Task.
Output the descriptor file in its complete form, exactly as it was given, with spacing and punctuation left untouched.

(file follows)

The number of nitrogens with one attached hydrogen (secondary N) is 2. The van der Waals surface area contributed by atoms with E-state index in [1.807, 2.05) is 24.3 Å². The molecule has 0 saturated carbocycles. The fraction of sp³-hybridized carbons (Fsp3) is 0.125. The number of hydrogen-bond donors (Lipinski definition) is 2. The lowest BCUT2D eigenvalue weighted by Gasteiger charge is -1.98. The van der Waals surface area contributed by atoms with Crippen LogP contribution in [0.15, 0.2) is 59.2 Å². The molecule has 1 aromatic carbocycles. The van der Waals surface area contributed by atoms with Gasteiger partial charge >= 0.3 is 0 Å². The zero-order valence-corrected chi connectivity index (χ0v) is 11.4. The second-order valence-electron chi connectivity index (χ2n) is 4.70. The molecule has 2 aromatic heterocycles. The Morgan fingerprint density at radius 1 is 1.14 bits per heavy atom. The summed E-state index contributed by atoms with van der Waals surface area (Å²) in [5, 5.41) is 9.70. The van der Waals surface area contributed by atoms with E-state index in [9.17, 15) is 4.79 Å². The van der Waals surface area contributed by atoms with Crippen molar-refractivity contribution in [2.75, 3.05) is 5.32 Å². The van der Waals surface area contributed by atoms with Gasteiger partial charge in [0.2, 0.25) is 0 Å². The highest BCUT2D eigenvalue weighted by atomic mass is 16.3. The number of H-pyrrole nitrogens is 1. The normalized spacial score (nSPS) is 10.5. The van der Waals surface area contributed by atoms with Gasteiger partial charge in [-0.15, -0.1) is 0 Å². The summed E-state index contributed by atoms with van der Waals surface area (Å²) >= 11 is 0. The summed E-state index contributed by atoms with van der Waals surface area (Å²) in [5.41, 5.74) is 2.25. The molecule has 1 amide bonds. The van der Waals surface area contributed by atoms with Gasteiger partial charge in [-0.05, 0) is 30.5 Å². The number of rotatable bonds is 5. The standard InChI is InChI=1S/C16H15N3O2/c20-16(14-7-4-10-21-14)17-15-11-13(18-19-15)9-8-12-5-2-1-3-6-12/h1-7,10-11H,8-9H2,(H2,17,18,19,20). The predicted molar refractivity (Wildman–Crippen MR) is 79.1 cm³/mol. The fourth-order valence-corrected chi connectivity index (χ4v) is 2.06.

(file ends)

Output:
The number of nitrogens with one attached hydrogen (secondary N) is 2. The van der Waals surface area contributed by atoms with E-state index in [1.807, 2.05) is 24.3 Å². The molecule has 0 saturated carbocycles. The fraction of sp³-hybridized carbons (Fsp3) is 0.125. The number of hydrogen-bond donors (Lipinski definition) is 2. The lowest BCUT2D eigenvalue weighted by Gasteiger charge is -1.98. The van der Waals surface area contributed by atoms with Crippen LogP contribution in [0.15, 0.2) is 59.2 Å². The molecule has 1 aromatic carbocycles. The van der Waals surface area contributed by atoms with Gasteiger partial charge >= 0.3 is 0 Å². The zero-order valence-corrected chi connectivity index (χ0v) is 11.4. The second-order valence-electron chi connectivity index (χ2n) is 4.70. The molecule has 2 aromatic heterocycles. The Morgan fingerprint density at radius 1 is 1.14 bits per heavy atom. The summed E-state index contributed by atoms with van der Waals surface area (Å²) in [5, 5.41) is 9.70. The van der Waals surface area contributed by atoms with E-state index in [9.17, 15) is 4.79 Å². The van der Waals surface area contributed by atoms with Crippen molar-refractivity contribution in [2.75, 3.05) is 5.32 Å². The van der Waals surface area contributed by atoms with Gasteiger partial charge in [0.2, 0.25) is 0 Å². The highest BCUT2D eigenvalue weighted by atomic mass is 16.3. The number of H-pyrrole nitrogens is 1. The normalized spacial score (nSPS) is 10.5. The van der Waals surface area contributed by atoms with Gasteiger partial charge in [-0.15, -0.1) is 0 Å². The summed E-state index contributed by atoms with van der Waals surface area (Å²) >= 11 is 0. The summed E-state index contributed by atoms with van der Waals surface area (Å²) in [5.41, 5.74) is 2.25. The molecule has 1 amide bonds. The van der Waals surface area contributed by atoms with Gasteiger partial charge in [-0.05, 0) is 30.5 Å². The number of rotatable bonds is 5. The standard InChI is InChI=1S/C16H15N3O2/c20-16(14-7-4-10-21-14)17-15-11-13(18-19-15)9-8-12-5-2-1-3-6-12/h1-7,10-11H,8-9H2,(H2,17,18,19,20). The predicted molar refractivity (Wildman–Crippen MR) is 79.1 cm³/mol. The fourth-order valence-corrected chi connectivity index (χ4v) is 2.06.